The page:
Eating Disorders Do Not Discriminate.
I had planned on writing a blog on a completely different topic this week, but then.....this week happened. The death of George Floyd has rocked our country to it’s core. Protests, both peaceful and destructive. Pain, racism, arguing, learning, listening, educating, discussion, opinions. It’s all been very overwhelming and emotionally draining if I’m to be honest. Especially on the heals of a pandemic that is still going on!? I can’t even process it all and I have a feeling a lot of people reading this are in the same boat. However, it’s something I can’t ignore and also something I wasn’t sure how to talk about in a blog about eating disorders and my recovery. I thought about not blogging. But that didn’t seem right. I thought about just writing about how it’s hot as hades out and the circumference of my arms is really getting to me. But that seemed kind of superficial compared to the things going on. I thought about giving my opinion on everything and sharing how Black Lives MATTER and we need to GET. IT. TOGETHER, but who wants to read my opinion and frankly, I fear I would mess it up!
So....I thought to myself, how does everything that is going on right now relate to eating disorders? How does racism, bias, discrimination, prejudice, stereotypes show themselves in eating disorders? One of the things that keeps creeping back into my mind is, eating disorders do not discriminate like we do. It doesn’t look at a black person and say, nope, not qualified. It doesn’t look at a white man in his 50s and say, too old and white! It’s clear that our country still has a discrimination and racism problem, but I can tell you eating disorders don’t. They don’t care about what race, gender, age, religion, size or color you are, period.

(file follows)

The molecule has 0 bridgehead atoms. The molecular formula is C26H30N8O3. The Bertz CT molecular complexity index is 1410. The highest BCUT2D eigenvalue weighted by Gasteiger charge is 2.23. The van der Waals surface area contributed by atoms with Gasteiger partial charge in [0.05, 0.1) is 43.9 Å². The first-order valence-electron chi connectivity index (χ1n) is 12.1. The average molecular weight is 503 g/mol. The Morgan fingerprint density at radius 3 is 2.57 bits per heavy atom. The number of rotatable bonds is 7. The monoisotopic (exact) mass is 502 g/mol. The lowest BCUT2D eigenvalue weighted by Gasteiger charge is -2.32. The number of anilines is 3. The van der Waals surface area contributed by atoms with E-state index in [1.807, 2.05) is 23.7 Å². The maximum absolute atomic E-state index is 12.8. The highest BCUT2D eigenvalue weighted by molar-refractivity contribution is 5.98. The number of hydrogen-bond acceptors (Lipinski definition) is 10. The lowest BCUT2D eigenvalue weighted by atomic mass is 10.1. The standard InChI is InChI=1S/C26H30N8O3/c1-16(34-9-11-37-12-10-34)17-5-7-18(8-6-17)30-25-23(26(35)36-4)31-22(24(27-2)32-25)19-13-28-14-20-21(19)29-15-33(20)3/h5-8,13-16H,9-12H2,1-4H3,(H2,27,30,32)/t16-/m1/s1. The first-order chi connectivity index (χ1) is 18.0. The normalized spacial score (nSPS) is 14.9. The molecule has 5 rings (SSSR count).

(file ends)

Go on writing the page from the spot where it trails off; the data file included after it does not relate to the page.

I’m saying this because there is still this REALLY dumb stereotype out there that eating disorders are for rich, white, sixteen year old girls.
Maybe you are a person struggling with an eating disorder but won’t get support, tell people, seek help or even believe you have a problem because you don’t fulfill the stereotype of having an ED. Maybe you are a person that has an inherent prejudice that you aren’t aware of that men can’t suffer from anorexia and athletes who are fit couldn’t possibly be binge eaters. Maybe because of your bias you think that an overweight person can't be starving and they must just pound chips all day or an underweight person can't be dealing with extreme binging and purging.
I’m here to tell you that eating disorders effect every race, religion, sex, sexual orientation, culture, size, age...you get the idea).
NEDA’s (National Eating Disorder Awareness) website has a page full of statistics and research about eating disorders. You can find it HERE.
The diversity and numbers throughout these statistics is alarming and far from the bias that E.D.’s only effect the young, white and privileged. Here are a few...
Males represent 25% of individuals with anorexia nervosa, and they are at a higher risk of dying, in part because they are often diagnosed later since many people assume males don’t have eating disorders.
Though most athletes with eating disorders are female, male athletes are also at risk—especially those competing in sports that tend to emphasize diet, appearance, size and weight. In weight-class sports (wrestling, rowing, horse racing) and aesthetic sports (bodybuilding, gymnastics, swimming, diving) about 33% of male athletes are affected. In female athletes in weight class and aesthetic sports, disordered eating occurs at estimates of up to 62%.